pitch darkness of night.
My sighs will emit sparks and my breath will
produce flames.

According to Allama Iqbal the future of Islam as a moral and political force not only in India but in the whole of Asia rested on the organization of the Muslims of India led by the Quaid-i Azam.

Street named in Iqbal's honour in Heidelberg, Germany.

Street named in Iqbal's honour in Heidelberg, Germany.

The “Guide of the Era” Iqbal had envisaged in 1926, was found in the person of Muhammad Ali Jinnah. The “Guide” organized the Muslims of India under the banner of the Muslim League and offered determined resistance to both the Hindu and the English designs for a united Hindu-dominated India. Through their united efforts under the able guidance of Quaid-I Azam Muslims succeeded in dividing India into Pakistan and Bharat and achieving their independent homeland. As observed above, in Allama Iqbal’s view, the organization of Indian Muslims which achieved Pakistan would also have to defend other Muslim societies in Asia. The carvan of the resurgence of Islam has to start and come out of this Valley, far off from the centre of the ummah. Let us see how and when, Pakistan prepares itself to shoulder this august responsibility. It is Allama Iqbal’s prevision.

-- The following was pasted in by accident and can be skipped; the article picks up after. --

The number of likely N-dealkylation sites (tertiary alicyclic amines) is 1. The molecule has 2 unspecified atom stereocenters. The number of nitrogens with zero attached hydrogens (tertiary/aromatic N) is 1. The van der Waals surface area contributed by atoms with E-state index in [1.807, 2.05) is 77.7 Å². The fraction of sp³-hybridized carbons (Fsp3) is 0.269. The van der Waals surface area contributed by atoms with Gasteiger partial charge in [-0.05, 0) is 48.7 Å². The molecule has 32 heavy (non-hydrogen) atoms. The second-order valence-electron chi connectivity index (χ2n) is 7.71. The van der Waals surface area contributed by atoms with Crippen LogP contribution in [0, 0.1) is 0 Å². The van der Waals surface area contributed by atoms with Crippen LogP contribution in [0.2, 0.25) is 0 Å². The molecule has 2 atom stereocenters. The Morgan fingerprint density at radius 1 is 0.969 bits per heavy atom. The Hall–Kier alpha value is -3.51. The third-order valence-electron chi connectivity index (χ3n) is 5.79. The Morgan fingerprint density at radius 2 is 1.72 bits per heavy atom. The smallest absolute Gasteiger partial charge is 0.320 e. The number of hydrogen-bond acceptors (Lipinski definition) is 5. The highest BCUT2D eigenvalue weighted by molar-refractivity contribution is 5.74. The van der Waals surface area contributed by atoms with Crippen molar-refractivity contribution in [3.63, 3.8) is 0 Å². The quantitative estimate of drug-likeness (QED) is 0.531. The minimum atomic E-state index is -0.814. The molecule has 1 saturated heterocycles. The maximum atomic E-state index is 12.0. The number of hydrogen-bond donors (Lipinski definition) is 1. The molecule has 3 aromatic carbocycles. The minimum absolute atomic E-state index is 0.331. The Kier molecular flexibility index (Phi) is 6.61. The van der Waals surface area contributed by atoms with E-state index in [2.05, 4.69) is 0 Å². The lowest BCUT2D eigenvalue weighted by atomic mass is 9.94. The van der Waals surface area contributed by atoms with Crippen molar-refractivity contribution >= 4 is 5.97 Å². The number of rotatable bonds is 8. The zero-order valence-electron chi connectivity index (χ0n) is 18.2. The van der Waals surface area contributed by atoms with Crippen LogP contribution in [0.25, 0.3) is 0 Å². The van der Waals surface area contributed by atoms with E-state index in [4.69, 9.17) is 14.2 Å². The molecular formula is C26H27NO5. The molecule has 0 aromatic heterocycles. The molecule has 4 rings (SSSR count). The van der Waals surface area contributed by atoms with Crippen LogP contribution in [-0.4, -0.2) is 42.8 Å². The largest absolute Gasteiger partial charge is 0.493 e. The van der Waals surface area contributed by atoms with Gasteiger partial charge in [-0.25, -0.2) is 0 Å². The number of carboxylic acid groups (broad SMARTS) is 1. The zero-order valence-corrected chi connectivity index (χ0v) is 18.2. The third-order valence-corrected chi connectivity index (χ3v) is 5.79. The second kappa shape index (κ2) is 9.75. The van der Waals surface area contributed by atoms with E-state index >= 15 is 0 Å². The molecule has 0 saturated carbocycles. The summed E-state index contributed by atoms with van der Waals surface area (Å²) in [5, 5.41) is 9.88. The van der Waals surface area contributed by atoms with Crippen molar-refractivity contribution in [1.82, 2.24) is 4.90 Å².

Taken from: www.allamaiqbal.com